Thursday, February 9, 2012

Quote: George Washington Carver

 


“How far you go in life depends on your being tender with the young, compassionate with the aged, sympathetic with the striving and tolerant of the weak and strong. Because someday in your life you will have been all of these.”

-          George Washington Carver

George Washington Carver (1864-1943), was an American scientist, botanist, educator and inventor. 

From Wikipedia:

Carver's reputation is based on his research into and promotion of alternative crops to cotton, such as peanuts, soybeans and sweet potatoes, which also aided nutrition for farm families. He wanted poor farmers to grow alternative crops both as a source of their own food and as a source of other products to improve their quality of life. The most popular of his 44 practical bulletins for farmers contained 105 food recipes using peanuts. He also developed and promoted about 100 products made from peanuts that were useful for the house and farm, including cosmetics, dyes, paints, plastics, gasoline and nitroglycerin.. He received numerous honours for his work, including the Springarn Medal of the NAACP.

During the Reconstruction-era South, monoculture of cotton had depleted the soil in many areas. In the early 20th century, the boll weevil destroyed much of the cotton crop, and planters and farm workers suffered. Carver's work on peanuts was intended to provide an alternative crop.


Carver’s early years:

Carver was born into slavery in Diamond Grove, Newton County in 1864 or 1865, though the exact date is not known.  His master, Moses Carver, was a German American immigrant who had purchased George's parents, Mary and Giles, from William P. McGinnis on October 9, 1855, for $700. Carver had 10 sisters and a brother, all of whom died prematurely.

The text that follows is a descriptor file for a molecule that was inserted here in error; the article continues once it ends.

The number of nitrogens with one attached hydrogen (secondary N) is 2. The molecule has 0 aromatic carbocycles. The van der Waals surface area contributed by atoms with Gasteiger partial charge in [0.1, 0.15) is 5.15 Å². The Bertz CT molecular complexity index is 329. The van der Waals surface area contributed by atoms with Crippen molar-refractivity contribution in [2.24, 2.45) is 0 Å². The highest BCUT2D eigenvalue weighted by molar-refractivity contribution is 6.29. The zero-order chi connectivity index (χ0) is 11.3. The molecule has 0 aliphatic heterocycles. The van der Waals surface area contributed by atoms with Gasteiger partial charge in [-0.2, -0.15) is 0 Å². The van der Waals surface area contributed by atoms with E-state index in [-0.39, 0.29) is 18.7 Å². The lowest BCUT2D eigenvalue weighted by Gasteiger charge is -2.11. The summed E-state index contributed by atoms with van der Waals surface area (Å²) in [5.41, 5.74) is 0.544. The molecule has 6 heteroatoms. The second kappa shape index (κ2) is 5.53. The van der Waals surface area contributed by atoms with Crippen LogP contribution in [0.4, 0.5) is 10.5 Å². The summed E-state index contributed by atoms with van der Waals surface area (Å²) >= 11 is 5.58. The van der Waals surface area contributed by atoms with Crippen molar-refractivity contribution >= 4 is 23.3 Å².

When George was only a week old, George, a sister, and his mother were kidnapped by night raiders from Arkansas. George's brother, James, was rushed to safety from the kidnappers. The kidnappers sold the slaves in Kentucky. Moses Carver hired John Bentley to find them, but he located only the infant George. Moses negotiated with the raiders to gain the boy's return and rewarded Bentley.
After slavery was abolished, Moses Carver and his wife Susan raised George and his older brother James as their own children. They encouraged George to continue his intellectual pursuits, and "Aunt Susan" taught him the basics of reading and writing.
Black people were not allowed at the public school in Diamond Grove. Learning there was a school for black children 10 miles (16 km) south in Neosho, George decided to go there. When he reached the town, he found the school closed for the night. He slept in a nearby barn. By his own account, the next morning he met a kind woman, Mariah Watkins, from whom he wished to rent a room. When he identified himself as "Carver's George," as he had done his whole life, she replied that from now on his name was "George Carver". George liked this lady very much, and her words, "You must learn all you can, then go back out into the world and give your learning back to the people", made a great impression on him.
At the age of thirteen, due to his desire to attend the academy there, he relocated to the home of another foster family in Fort Scott, Kansas. After witnessing a black man killed by a group of whites, Carver left the city. He attended a series of schools before earning his diploma at Minneapolis High School in the Kansas town of the same name.


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